SATRC: The Year of #DTMFA

Kenna Cook

I am getting serious inspiration fatigue from all the “New Year, New You” resolutions that have been floating around since the clock struck midnight to end the dumpster fire known as 2017. I’m over all the posts about new diets, new workouts and new ways to kick your old habits. Instead, I’m going to give you one of the last gems I was able to mine out of the trash heap of last year–an in-depth look at how to get healthy and trim the fat… in your love life!

These questions and my answers were part of 2017’s final round of a rad weekly Twitter event called Sex Talk Tuesday. You can join in on the sex-positive conversation by searching the hashtag #SexTalkTuesday, or by following Sex Talk Tuesday on Twitter.

What clues tell you it’s time to end or change your relationship?

My red flags of impending relationship self-destruction raise when I am trying to change the person or when I am making excuses about why I’m too busy to see them. I usually trust my gut to tell me when things are no longer working in a partnership. Lack of touch is a HUGE signifier for me. Physical touch is my primary language, so when there is less “cupcaking,” I can tell that it is time to end or transition the relationship because our sweetness has turned bitter.

Transition, conscious uncoupling, or #DTMFA–how do you decide which makes sense?

First off, #DTMFA (Dump The Mother Fucker Already) is the hashtag to make my whole year! But, to answer the question, it comes down to why things aren’t a good fit anymore. If it’s a matter of quality time or differing needs with sex or intimacy, transition is a good choice for me. I’m DTMFA when anyone crosses my boundaries intentionally.

Have you ever ended a relationship too late? Why was it too late? What would you do differently now?

Oh the tales I could tell you about how I held onto relationships that were way past their expiration date. I have thankfully shed my savior complex, but that mentality of ‘I’m gonna be the one to fix him’ is a doozy, and one that has me emotionally reeling and in therapy years later. I am no longer Captain Save-a-Bro, but it took work for me to get here.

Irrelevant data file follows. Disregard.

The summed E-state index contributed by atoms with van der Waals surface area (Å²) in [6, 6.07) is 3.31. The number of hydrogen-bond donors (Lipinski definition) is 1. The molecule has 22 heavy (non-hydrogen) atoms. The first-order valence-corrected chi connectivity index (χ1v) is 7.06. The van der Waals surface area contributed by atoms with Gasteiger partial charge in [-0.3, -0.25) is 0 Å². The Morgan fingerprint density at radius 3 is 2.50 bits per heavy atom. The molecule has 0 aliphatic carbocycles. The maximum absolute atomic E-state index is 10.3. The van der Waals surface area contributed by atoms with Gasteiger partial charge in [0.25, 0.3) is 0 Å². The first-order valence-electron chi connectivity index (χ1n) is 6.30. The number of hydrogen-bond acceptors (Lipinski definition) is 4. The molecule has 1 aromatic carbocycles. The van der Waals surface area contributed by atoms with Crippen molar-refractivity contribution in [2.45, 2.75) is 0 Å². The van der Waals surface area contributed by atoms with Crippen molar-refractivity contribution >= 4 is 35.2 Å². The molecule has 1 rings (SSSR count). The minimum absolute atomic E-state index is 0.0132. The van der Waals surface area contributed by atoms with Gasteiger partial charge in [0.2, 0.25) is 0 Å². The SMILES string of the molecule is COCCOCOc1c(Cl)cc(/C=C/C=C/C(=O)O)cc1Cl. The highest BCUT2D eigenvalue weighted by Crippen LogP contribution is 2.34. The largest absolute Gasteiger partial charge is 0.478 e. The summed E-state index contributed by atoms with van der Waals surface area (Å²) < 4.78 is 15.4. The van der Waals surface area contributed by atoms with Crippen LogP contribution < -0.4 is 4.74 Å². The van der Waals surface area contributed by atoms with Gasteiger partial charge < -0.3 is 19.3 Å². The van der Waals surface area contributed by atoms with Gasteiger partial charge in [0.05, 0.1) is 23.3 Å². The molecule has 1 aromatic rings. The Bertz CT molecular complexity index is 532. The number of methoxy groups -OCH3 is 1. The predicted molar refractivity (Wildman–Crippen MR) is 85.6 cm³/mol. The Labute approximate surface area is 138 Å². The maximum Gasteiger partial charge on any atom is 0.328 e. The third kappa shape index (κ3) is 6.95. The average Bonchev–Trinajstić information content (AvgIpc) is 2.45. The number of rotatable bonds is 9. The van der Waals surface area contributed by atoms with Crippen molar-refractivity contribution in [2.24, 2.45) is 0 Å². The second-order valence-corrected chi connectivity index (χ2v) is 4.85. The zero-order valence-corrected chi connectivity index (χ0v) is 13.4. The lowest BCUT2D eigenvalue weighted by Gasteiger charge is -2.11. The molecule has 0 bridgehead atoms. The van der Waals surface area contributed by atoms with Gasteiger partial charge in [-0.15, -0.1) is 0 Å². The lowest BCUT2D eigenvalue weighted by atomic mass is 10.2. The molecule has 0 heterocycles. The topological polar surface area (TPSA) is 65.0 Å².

I’ve also had people end relationships with me that felt too soon. My last girlfriend–who I’m still deep in my devotion and love for–said our schedules and paths didn’t align. I wanted to weather the storm and she wanted to run. The femme for femme struggle is real y’all.

What does a healthy breakup look like? Do you have any breakup goals?

Wait a second, there are breakup goals beyond ‘I never want to see this asshole again’ or ‘OMG, how am I ever gonna get my butt plugs back?’ Sign me up for this life!

A healthy breakup has to do with how I take care of myself after and seeing where I need space and support. I need to allow myself to grieve the loss of the relationship without judgment. Also, I need to make sure I can get all my stuff back from their house–because sex toys are expensive and I’m rather attached to my battery-operated baes. I am still salty about the glass dildo that had to be sacrificed to the asshole relationship gods.

I’ve also found that I’ve had cleaner breakups in non-monogamy because I’m better at seeing when things are really not working for me and there is less relationship FOMO. I’m not as afraid to be single. We need to love individuals more than titles. Being in a healthy relationship is much more important than being in a relationship.

You can set up a healthy relationship even before you start dating by giving yourself some deep self-love. Many women are socialized to believe that if they aren’t in a serious relationship by a certain age, then they are destined to live an unhappy, lonely life. But this idea that being alone equates to loneliness is both untrue and unhealthy.

When you are alone with yourself, you begin to tune into what makes you happy. Giving yourself alone time is part of self-care, and is something that you will want to make sure you work into a relationship.

Before you start dating someone, you need to ask yourself what you need and want from a relationship with someone else, and you can only identify those wants and needs if you are making space to spend time with yourself. When you can communicate to a partner what your emotional and physical wants and needs are, you are telling them that you are able to tune into yourself and, in turn, are able to actively listen to and respect their needs.

So what about you? How do you figure out dating, dumping and developing your healthy relationship skills? Leave a comment below or email Sex and the River City at

Got a burning desire, a burning sensation, or an issue that’s about to burn all your bridges? Let Sex and the River City answer your questions by emailing


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Kenna Cook
Kenna Cook is a pansexual, polyamorous, pun-loving professional sex educator and parent born and raised in the River City. Whether you're inspired or mystified by all those nouns, send your sex and love questions to her for deep-dive discussion featured each month on "Sex and the River City."